March 21st, 2016
Several times during life we meet people who have lost someone they love. Their pain is on their outside and on their faces, and we want to say some words of comfort. It's hard to know what to say in situations like these. We can feel their pain and loss, but the words are missing. What do you do then?
A woman I know refuses to take the word in her mouth. "It's too cold and impersonal," she says. "When I meet someone who has lost a dear one I give them a hug and ask how they are," she continues.
When I think about it I somewhat agree that it is perhaps a little inadequate. We wish to say more, and we want to say the right words and express genuine compassion. With a short "condolences" you have done just that, and it's better than nothing, but sometimes it can feel a bit insensitive and neutral. I like the sound of "I'm so sorry for your loss” a lot better. However, in spite of this sentence being milder and more personal, even these words get stuck in the throat.
WHAT EXACTLY DOES THE WORD "CONDOLENCES" MEAN?
Condolences comes from the Late Latin word condole which means "to feel severe pain, have pain or suffer together." It means that we share the pain, and we use it to show compassion and empathy for the bereaved in the grief and loss.
A HANDSHAKE AND A HUG
A handshake and a hug say as much, and there are no "correct" words that can take away the pain. Not many words can be completely wrong either. What is important is to show the person in grief that you are there if he or she should ever need you. Grief has to be dealt with in their own way over a short or long time. Warm thoughts expressed with a hug or a condolence card with pre-printed text is a nice way to show compassion.
OTHER WAYS OF SHOWING SYMPATHY
Here are some more suggestions for what to say or to write on a pretty card:
- Our deepest sympathy.
- We want you to know that our thoughts are with you.
- Compassion and concern in this difficult time.
- Words are insufficient, but we are thinking of you.
- Thinking of you!
- We share the sorrow with you.
- Our thoughts are with you.
- We send you warm thoughts
- Our thoughts are with you. May you find comfort and strength in the good memories.
- We are with you in your grief.
- We mourn with you.
March 7th, 2016
When you visit someone at the hospital or go to your dentist’s or doctor’s appointment do you ever notice what’s on their walls? Is it beautiful art that you can escape into or is it a collection of human body charts? Are the walls adorned by the doctor’s list of hourly fees?
Most of the waiting rooms I have visited have ugly abstracts, often brown or grey ink splatters that are disturbing rather than decorative. If they actually have something pretty on the walls it’s usually from IKEA, and you soon get bored as you have seen it many places before.
I believe art in hospitals and institutions as well as in waiting rooms should be relaxing or cheerful and energizing. Something with positive energy! Most of us are a little nervous in such settings and would appreciate a chance to escape for a moment. Art lets us do just that.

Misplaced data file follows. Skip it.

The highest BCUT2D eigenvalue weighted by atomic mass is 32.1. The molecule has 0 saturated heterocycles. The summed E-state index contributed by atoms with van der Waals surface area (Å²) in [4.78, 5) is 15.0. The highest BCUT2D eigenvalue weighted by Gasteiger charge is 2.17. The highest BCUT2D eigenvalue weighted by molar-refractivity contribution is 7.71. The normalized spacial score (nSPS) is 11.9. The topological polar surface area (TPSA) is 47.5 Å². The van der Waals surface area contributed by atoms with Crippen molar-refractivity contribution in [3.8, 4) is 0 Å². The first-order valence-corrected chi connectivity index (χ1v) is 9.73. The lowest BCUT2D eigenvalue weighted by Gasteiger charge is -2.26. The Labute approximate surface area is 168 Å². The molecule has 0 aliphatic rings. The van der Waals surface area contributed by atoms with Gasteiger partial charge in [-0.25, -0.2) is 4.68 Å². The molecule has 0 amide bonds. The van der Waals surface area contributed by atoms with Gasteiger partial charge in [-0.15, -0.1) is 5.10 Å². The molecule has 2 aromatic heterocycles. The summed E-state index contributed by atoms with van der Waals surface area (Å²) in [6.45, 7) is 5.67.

Art as therapy is a great way of getting information from a patient about his or her personality and experiences, but I’m not so sure that mental institutions should hang art made by the patients on the walls. Although the act of painting has a positive effect on the patient himself, the result may not always work that way as art on the wall for other admitted patients to see. It can actually be perceived as very disturbing, especially if the colors and other elements in the image are of a stressful character. One patient’s hallucinations painted on canvas might not be good medicine for other psychiatric patients.
Blue and green tones are proved to be calming, and images of water are most likely to be appreciated. Someone told me that patients in a mental institution destroyed all the images on the walls except those of water. In a nursing home the sound of running water kept the residents from trying to escape. Imagine how a combination of the sound of water along with images of water would work!
In my opinion calming and relaxing art should be mandatory in all hospitals, institutions and waiting rooms as well as in prisons. And I’m sure the employees would appreciate and benefit from some energizing art in their own areas. Beautiful art should be available to everyone, and it doesn’t have to cost millions. Buy from the living artists! The dead ones don’t need the money!
This post has also been published on my blog on Wikinut.
January 18th, 2016
I’m sure most of you have experienced it. You sit and stare at the screen, but nothing happens. Your fingers are not moving, and neither is your mind. It feels empty.
Writer’s block, or creator’s block as I would like to call it, happens to every creative person. But what is actually happening? Are you really out of ideas or is it something else?
When it comes to my photography, I never run out of ideas. There are too many things to shoot and too many great artists to get inspiration from. I also have a notebook where I write down ideas as they occur in my head. What I sometimes lack is motivation and guts to get started on a new project.